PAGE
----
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A Pakistani court ordered on Thursday (12/24/2020) the release of the British-Pakistani extremist convicted of the murder of American journalist Daniel Pearl, kidnapped and beheaded in Karachi in 2002. “It is a very disappointing ruling,” the attorney general told Reuters from Salman Tablibuddin province, who added that the Sindh provincial government has yet to decide whether to challenge the decision.

This decision by the High Court of Sindh Province comes several months after the same court overturned Ahmed Omar Saeed Sheikh’s death sentence and acquitted three other previously convicted men. An appeal to the Supreme Court of Pakistan to challenge the acquittals had delayed the release.

Now the court has concluded that “there is no valid reason to deprive them of their freedom,” according to Mahmood Sheikh, who represents Sheikh and his co-defendants. “The release can take place today or in the next 24 hours,” he added. Ahmed Omar Saeed Sheikh, a jihadist who studied at the prestigious London School of Economics, was already known for kidnapping foreigners when he was arrested and later sentenced to death for the murder of Daniel Pearl.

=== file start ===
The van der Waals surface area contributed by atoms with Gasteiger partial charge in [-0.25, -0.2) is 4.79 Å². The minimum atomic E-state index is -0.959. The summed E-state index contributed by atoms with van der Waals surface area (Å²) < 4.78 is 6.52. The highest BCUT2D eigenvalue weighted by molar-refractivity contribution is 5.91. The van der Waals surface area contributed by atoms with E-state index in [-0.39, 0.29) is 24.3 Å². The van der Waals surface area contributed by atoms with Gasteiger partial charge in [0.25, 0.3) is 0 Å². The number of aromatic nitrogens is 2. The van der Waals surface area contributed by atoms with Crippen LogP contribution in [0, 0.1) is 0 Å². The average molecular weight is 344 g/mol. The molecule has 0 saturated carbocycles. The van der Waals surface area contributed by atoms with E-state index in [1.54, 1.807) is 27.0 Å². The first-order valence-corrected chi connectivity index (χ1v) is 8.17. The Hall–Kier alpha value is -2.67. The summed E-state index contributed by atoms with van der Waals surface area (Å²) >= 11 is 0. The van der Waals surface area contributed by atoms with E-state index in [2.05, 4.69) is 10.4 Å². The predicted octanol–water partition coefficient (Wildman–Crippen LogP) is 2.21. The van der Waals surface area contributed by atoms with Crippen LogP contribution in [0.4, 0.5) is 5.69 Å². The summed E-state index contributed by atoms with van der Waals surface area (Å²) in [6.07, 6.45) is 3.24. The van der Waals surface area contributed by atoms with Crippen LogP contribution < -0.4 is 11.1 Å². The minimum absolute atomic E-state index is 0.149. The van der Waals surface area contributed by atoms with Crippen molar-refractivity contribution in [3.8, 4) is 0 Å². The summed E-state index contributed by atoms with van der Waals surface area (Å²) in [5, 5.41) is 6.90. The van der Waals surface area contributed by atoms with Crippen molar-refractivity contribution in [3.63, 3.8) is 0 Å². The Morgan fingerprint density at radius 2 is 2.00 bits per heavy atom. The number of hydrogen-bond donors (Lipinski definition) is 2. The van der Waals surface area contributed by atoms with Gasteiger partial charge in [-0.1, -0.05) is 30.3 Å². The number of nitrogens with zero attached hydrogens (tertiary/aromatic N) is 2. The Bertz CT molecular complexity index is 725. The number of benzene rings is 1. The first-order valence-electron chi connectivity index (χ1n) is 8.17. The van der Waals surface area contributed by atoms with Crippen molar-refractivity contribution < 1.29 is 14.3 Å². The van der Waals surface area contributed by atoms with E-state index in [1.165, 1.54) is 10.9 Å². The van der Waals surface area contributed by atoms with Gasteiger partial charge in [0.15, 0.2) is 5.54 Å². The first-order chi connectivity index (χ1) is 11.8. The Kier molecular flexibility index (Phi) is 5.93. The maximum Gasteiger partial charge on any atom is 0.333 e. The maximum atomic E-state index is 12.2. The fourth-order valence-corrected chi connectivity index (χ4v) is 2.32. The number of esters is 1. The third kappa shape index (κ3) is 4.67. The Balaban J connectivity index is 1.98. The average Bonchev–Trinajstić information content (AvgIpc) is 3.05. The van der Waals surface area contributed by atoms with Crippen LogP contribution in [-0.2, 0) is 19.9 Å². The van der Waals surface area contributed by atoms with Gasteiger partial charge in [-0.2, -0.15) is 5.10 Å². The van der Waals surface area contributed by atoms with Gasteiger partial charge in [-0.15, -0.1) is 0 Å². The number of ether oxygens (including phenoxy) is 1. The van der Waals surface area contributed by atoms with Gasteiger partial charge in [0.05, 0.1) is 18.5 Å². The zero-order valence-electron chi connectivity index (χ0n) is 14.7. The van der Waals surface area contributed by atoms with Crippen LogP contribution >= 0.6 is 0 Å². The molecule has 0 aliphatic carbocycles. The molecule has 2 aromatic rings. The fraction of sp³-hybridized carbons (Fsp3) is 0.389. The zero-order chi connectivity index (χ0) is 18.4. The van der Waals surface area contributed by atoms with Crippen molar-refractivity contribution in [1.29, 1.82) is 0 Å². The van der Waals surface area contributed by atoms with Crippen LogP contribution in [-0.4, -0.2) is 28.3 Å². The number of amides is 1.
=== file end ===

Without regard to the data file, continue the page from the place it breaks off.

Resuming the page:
The 38-year-old journalist, a correspondent for the American daily The Wall Street Journal, disappeared on January 23, 2002 in Karachi. The video showing his beheading was sent a month later to the United States consulate in this city.

An independent investigation carried out over three years within the framework of the “Pearl Project” had determined in 2011 that the Pakistani justice had been wrong, since the four convicted of the journalist’s murder were not even present during his execution.

According to Asra Nomani, a former colleague and friend of Daniel Pearl who led this investigation, the perpetrator was Pakistani Khaled Sheikh Mohammed, the self-proclaimed mastermind behind the September 11, 2001 attacks in the United States. 

Khaled Sheikh Mohammed, arrested in Pakistan in 2003, is being held in the US prison at Guantanamo. A psychologist who questioned him stated that the detainee had confessed to him that he had beheaded the journalist.

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